• Sending the Terminators back in time was a desperation move; John Connor and the resistance were in the mop-up stages of the war. Part of making sudden moves in desperation is that you really don't have the time or inclination to think of every single contingency. In addition, let's say they do have an "escape and come back to HQ" failsafe. How on earth is Carl going to do that, in 1998?
    • That's part of my point, sending the Terminators back in time may have been a last-ditch effort, but the usage of Terminators was not. They were regularly issued in non-time travelling infiltration missions in the future, and that's exactly why they should have post-mission protocols. As for what Carl would do if he had such a protocol, it would be either physically going to the place where Skynet was going to use as its center of operations in the old future and going standby awaiting further orders, or just fall into an endless cycle of trying to reach a place that doesn't exist, it certainly wouldn't result in "learn self-determination". And that's assuming the Terminators are not true AI, if they are true AI, he would basically be Skynet himself, so he would probably just take Skynet's main goal as his own.
      • My theory (since the way Carl talks in the film about being purposeless after he completed his mission seems to hint his CPU was programmed with zero backup objectives rather than them all being rendered moot by Skynet's derailment) is that probably, Skynet was in a rush to get as many Terminators as possible sent back in time before the Resistance fully destroyed it or seized the Time Displacement facilities. So it made a calculated risk of sending Carl back with only the most important mission programmed into his CPU.
  • You're forgetting a major element which very likely played a part in Carl's "life-changing crisis" - the fact that Skynet was effectively wiped from existence! Once Carl realized that Skynet's rise had been prevented and that its creator/master would never exist again, his programming probably broke down, allowing him to develop more independent thinking in search of a new purpose. Skynet likely never anticipated the possibility that its time-travel missions would somehow prevent its own existence and so didn't program the Terminators that eventuality.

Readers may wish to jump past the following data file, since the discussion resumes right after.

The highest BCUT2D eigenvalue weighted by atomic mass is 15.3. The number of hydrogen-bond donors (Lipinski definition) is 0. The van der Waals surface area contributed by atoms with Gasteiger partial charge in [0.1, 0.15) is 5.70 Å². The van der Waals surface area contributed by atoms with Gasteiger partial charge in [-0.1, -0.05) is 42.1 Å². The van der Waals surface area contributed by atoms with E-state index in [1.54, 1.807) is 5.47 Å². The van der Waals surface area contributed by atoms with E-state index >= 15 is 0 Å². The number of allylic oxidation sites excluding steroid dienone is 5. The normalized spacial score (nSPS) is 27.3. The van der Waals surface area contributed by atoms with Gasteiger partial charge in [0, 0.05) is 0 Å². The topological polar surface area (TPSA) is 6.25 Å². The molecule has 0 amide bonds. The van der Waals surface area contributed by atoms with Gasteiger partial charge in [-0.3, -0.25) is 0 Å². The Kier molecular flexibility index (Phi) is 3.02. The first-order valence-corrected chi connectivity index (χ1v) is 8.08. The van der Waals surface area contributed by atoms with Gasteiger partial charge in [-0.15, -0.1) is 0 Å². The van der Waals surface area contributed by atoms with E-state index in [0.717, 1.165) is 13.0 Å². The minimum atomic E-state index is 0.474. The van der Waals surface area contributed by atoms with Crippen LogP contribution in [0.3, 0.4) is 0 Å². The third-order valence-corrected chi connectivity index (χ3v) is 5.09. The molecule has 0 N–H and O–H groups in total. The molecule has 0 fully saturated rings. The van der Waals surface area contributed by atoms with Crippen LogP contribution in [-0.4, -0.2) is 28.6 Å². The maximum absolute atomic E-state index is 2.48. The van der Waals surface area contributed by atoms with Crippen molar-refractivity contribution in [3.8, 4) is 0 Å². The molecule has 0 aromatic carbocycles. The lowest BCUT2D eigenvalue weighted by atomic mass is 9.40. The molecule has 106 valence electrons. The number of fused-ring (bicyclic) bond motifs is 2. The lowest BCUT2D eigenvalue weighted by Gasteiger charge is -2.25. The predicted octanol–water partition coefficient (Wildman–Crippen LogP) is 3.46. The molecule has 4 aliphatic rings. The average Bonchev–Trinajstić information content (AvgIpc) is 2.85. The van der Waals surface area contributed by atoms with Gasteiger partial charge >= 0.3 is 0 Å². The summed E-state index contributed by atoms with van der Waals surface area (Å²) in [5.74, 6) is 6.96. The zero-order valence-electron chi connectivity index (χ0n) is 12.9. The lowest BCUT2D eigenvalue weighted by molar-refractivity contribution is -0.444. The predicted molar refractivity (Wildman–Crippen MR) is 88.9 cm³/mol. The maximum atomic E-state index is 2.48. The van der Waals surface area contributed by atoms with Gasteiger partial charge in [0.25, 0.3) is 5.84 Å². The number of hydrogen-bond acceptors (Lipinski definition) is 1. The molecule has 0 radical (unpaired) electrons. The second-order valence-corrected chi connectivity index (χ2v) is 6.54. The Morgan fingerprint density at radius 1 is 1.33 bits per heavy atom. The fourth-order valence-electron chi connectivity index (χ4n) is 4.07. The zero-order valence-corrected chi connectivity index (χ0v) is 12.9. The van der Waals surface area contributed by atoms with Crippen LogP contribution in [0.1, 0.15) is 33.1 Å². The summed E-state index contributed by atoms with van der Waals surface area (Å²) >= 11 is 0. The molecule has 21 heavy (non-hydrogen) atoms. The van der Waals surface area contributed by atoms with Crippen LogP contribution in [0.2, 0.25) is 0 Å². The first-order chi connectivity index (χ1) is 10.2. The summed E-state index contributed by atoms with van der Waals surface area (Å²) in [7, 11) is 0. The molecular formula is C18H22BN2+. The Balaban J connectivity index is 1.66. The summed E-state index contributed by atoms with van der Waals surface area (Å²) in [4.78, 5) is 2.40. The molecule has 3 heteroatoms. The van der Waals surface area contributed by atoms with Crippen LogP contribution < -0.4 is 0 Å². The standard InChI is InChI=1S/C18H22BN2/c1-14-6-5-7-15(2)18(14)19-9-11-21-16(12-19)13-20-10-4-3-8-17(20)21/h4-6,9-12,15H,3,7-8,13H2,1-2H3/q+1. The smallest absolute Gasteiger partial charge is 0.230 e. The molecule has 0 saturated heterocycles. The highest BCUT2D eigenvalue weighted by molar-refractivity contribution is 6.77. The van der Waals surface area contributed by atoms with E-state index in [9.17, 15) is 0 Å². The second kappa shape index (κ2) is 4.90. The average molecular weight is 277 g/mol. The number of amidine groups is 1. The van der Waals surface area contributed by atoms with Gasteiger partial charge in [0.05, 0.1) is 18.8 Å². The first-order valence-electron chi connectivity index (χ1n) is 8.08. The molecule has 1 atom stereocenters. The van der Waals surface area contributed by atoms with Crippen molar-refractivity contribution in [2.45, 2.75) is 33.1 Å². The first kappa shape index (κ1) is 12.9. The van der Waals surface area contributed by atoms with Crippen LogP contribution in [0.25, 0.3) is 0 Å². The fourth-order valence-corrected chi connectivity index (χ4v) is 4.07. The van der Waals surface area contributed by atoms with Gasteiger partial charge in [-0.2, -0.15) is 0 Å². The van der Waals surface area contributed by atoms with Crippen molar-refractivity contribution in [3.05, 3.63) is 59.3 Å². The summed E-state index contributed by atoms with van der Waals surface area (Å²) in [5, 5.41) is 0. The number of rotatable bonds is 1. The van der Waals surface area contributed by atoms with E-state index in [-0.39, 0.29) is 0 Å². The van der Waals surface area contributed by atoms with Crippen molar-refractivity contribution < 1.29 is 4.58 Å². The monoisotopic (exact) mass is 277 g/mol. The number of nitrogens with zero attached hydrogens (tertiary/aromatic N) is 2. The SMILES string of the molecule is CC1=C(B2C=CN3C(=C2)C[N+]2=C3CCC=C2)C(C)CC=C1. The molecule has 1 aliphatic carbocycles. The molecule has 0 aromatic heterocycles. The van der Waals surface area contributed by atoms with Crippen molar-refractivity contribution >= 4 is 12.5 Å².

This film, like Genisys, seems to confirm the multiverse time travel theory 
Carl continues to exist after Skynet's destruction This, along with Cyber-John's arguments in Genisys, strongly suggests that history can't be changed. You can go to another universe and change things there, but nothing's going to change for the people you leave behind regardless of what you do to Grandpa. Doesn't this break the central concept of the series? If you can't change your own past, time travel can't be weaponized.
  • There is nothing to indicate that history isn't being changed. Time-travelers themselves may continue to exist as remnants of the original timeline, but the futures they come from have been erased from existence. And even if that isn't the case, and the original timeline still exists somewhere, it doesn't affect the story. Neither Skynet nor the Resistance really know how time-travel works or what its consequences truly are. Even if the reality is a branching-timelines scenario, both sides might assume that they can rewrite their own history with time-travel.
  • Forget what was said in Genisys. In this movie's version of the story, the future can and has been changed. Skynet was destroyed in T2. Carl being sent to a past after T2 is either a plot hole, or he was actually sent to some time before T2, and just took a long time to find John. Once he was in the past, he "survived" the change in the timeline.
  • For the latter explanation, try to think of the timeline like a Y-shaped river. \ is Skynet, / is Legion, | is their common history, i.e. before Cyberdyne was destroyed in T2. Both timelines exist, but can never interact with each other anymore. Skynet can also never send Terminators from \ to /, but they still have access to |, which could allow Terminators to go in either direction depending on what they do.